This is an incredible finding, as past theories stated that your vagal tone is fixed, like your height. But Barb’s work gives hope - you can fundamentally shift your body’s health and wellbeing through micro moments of love.

But what about meditation?

Benefits of Loving Kindness Meditation

As I explain on my Kindfulness program, vagal tone is also improved through the practice of loving kindness meditation.

Barb found this practice particularly powerful for improving vagal tone too. She even compared it to some other forms of meditation. So much so, she was invited to share her findings with the Dalai Lama.

So you can now also make love to yourself, through the practice of loving kindness meditation.

So you can now also make love to yourself, through the practice of loving kindness meditation.

The three most important questions

This links beautifully to the Kindfulness meditations and way of living I’ve been sharing with you.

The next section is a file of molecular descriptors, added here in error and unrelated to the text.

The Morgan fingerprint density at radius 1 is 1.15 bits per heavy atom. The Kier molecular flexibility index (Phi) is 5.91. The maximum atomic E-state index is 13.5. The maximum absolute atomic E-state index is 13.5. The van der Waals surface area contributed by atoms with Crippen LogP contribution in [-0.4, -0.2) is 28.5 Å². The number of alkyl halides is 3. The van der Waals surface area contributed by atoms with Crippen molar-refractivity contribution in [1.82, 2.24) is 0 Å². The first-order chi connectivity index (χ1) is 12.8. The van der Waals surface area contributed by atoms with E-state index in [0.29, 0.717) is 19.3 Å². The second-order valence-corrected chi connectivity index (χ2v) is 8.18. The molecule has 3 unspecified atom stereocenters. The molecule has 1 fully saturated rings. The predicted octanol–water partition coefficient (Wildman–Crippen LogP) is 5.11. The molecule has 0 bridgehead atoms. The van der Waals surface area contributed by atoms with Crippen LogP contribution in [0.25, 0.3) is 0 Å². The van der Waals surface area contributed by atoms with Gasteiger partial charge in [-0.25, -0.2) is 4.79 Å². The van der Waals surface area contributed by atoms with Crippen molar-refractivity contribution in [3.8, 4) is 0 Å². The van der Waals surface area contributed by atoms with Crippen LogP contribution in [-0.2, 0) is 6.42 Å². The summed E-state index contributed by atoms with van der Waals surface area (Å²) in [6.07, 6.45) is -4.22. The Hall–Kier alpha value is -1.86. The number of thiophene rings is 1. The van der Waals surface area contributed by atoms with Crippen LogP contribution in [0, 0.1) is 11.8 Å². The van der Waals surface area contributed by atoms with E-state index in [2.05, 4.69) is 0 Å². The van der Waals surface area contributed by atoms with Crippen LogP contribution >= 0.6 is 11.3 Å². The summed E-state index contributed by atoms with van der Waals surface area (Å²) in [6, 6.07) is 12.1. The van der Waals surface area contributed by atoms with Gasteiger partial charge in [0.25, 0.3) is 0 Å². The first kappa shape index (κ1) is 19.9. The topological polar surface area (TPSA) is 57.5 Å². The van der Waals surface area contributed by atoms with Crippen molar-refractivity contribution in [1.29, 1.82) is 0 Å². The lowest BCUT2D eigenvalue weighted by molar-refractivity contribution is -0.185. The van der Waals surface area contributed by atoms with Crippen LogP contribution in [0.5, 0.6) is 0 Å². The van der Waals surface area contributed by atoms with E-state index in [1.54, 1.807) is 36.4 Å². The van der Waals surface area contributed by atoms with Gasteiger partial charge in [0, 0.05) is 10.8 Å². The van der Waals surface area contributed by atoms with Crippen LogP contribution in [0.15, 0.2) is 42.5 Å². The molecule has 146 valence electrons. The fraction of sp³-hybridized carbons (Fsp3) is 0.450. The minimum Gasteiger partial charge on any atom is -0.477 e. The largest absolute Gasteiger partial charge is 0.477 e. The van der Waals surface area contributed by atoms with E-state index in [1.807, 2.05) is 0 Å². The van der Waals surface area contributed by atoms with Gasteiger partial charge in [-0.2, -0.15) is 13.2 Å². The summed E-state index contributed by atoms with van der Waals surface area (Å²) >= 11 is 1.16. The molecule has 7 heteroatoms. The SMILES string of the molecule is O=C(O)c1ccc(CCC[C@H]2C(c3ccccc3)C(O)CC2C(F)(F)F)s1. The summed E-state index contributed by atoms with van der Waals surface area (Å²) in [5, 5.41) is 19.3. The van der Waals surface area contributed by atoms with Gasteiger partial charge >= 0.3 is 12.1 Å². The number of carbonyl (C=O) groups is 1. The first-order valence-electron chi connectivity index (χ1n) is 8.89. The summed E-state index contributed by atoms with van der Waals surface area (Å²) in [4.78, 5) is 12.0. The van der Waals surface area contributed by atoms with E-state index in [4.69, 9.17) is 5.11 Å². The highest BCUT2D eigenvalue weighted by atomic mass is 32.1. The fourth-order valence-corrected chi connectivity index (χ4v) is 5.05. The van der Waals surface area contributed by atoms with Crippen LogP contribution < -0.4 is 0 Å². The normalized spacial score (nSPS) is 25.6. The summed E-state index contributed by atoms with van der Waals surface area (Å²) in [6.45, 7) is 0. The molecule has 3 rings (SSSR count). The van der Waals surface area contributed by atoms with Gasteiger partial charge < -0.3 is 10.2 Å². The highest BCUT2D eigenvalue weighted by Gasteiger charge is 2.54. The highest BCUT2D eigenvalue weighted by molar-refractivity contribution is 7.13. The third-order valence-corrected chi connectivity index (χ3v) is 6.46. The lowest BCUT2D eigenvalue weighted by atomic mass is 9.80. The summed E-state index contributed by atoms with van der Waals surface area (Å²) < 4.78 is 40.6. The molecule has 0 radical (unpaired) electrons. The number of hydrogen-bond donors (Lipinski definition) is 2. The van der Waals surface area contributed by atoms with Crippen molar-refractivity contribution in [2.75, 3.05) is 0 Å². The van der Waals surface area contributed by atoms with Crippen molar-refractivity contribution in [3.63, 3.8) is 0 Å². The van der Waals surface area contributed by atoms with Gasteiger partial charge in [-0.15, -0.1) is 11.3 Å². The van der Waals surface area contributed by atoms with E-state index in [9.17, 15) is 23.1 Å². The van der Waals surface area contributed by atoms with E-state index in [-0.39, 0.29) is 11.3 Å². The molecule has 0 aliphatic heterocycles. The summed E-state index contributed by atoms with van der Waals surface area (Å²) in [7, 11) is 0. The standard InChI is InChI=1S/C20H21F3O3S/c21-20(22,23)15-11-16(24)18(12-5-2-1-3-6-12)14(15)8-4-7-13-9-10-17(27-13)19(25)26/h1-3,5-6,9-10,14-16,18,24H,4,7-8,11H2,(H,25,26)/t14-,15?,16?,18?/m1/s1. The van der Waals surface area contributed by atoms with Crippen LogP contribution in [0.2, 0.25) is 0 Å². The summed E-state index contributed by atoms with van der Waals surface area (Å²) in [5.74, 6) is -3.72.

1. When is the most important time?


The past is gone. There’s absolutely nothing you can do about it. Let it go. The future has not arrived yet. It’s totally uncertain. However you expect it to be, it’ll be different. The only moment you can live in and do anything in for sure, is now! Value this moment for it is truly special and unique.

2. Who is the most important person?

The person in front of you.

Look at them in the eye. Connect with them authentically. Smile. Hug them if they’re willing. :)

And if you’re on your own, then you’re the most important person! Connect with yourself. Feel your body. Feel your breathing. Be curious to what’s happening within you. Smile at yourself. Say nice soothing words to yourself.

3. What’s the most important thing to do?

To care. To be kind. In the context of this piece, to LOVE!

This is love and kindfulness at its core.


This research shows you can not only improve your health, but other people’s health through micro moments of love. This is powerful. Let’s set our intention to be present and connect to fill the world with peace, joy and love.

I’d love to hear your thoughts on this article! I read and reply to all loving comments...thanks!